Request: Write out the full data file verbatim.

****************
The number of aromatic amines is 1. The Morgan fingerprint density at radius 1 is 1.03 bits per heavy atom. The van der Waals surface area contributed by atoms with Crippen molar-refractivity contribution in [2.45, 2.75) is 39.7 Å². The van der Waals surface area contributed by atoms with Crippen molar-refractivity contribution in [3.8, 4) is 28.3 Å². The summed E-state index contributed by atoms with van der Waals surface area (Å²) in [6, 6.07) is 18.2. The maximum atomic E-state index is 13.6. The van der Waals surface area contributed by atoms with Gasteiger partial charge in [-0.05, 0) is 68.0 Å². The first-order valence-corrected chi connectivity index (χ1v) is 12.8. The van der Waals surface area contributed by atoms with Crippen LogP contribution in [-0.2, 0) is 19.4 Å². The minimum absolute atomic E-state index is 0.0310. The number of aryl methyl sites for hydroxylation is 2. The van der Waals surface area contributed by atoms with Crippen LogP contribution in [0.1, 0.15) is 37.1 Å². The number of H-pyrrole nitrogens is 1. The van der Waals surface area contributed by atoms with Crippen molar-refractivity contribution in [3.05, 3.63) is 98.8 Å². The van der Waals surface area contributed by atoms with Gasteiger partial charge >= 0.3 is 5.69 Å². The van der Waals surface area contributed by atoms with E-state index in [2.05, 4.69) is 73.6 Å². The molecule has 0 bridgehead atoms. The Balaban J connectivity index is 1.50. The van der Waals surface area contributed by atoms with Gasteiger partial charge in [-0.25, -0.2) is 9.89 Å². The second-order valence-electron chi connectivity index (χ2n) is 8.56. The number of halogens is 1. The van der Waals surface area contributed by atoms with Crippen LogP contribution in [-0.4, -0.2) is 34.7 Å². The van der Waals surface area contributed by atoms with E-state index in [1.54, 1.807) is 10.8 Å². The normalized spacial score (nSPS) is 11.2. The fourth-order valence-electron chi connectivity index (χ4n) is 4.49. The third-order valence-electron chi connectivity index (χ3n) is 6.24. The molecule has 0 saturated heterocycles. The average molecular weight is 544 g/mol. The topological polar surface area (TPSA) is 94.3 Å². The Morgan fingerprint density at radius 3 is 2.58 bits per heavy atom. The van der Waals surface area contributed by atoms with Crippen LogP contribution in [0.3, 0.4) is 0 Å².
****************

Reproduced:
The number of aromatic amines is 1. The Morgan fingerprint density at radius 1 is 1.03 bits per heavy atom. The van der Waals surface area contributed by atoms with Crippen molar-refractivity contribution in [2.45, 2.75) is 39.7 Å². The van der Waals surface area contributed by atoms with Crippen molar-refractivity contribution in [3.8, 4) is 28.3 Å². The summed E-state index contributed by atoms with van der Waals surface area (Å²) in [6, 6.07) is 18.2. The maximum atomic E-state index is 13.6. The van der Waals surface area contributed by atoms with Gasteiger partial charge in [-0.05, 0) is 68.0 Å². The first-order valence-corrected chi connectivity index (χ1v) is 12.8. The van der Waals surface area contributed by atoms with Crippen LogP contribution in [-0.2, 0) is 19.4 Å². The minimum absolute atomic E-state index is 0.0310. The number of aryl methyl sites for hydroxylation is 2. The van der Waals surface area contributed by atoms with Crippen LogP contribution in [0.1, 0.15) is 37.1 Å². The number of H-pyrrole nitrogens is 1. The van der Waals surface area contributed by atoms with Crippen molar-refractivity contribution in [3.05, 3.63) is 98.8 Å². The van der Waals surface area contributed by atoms with Gasteiger partial charge >= 0.3 is 5.69 Å². The van der Waals surface area contributed by atoms with E-state index in [2.05, 4.69) is 73.6 Å². The molecule has 0 bridgehead atoms. The Balaban J connectivity index is 1.50. The van der Waals surface area contributed by atoms with Gasteiger partial charge in [-0.25, -0.2) is 9.89 Å². The second-order valence-electron chi connectivity index (χ2n) is 8.56. The number of halogens is 1. The van der Waals surface area contributed by atoms with Crippen LogP contribution in [-0.4, -0.2) is 34.7 Å². The van der Waals surface area contributed by atoms with E-state index in [1.54, 1.807) is 10.8 Å². The normalized spacial score (nSPS) is 11.2. The fourth-order valence-electron chi connectivity index (χ4n) is 4.49. The third-order valence-electron chi connectivity index (χ3n) is 6.24. The molecule has 0 saturated heterocycles. The average molecular weight is 544 g/mol. The topological polar surface area (TPSA) is 94.3 Å². The Morgan fingerprint density at radius 3 is 2.58 bits per heavy atom. The van der Waals surface area contributed by atoms with Crippen LogP contribution in [0.3, 0.4) is 0 Å².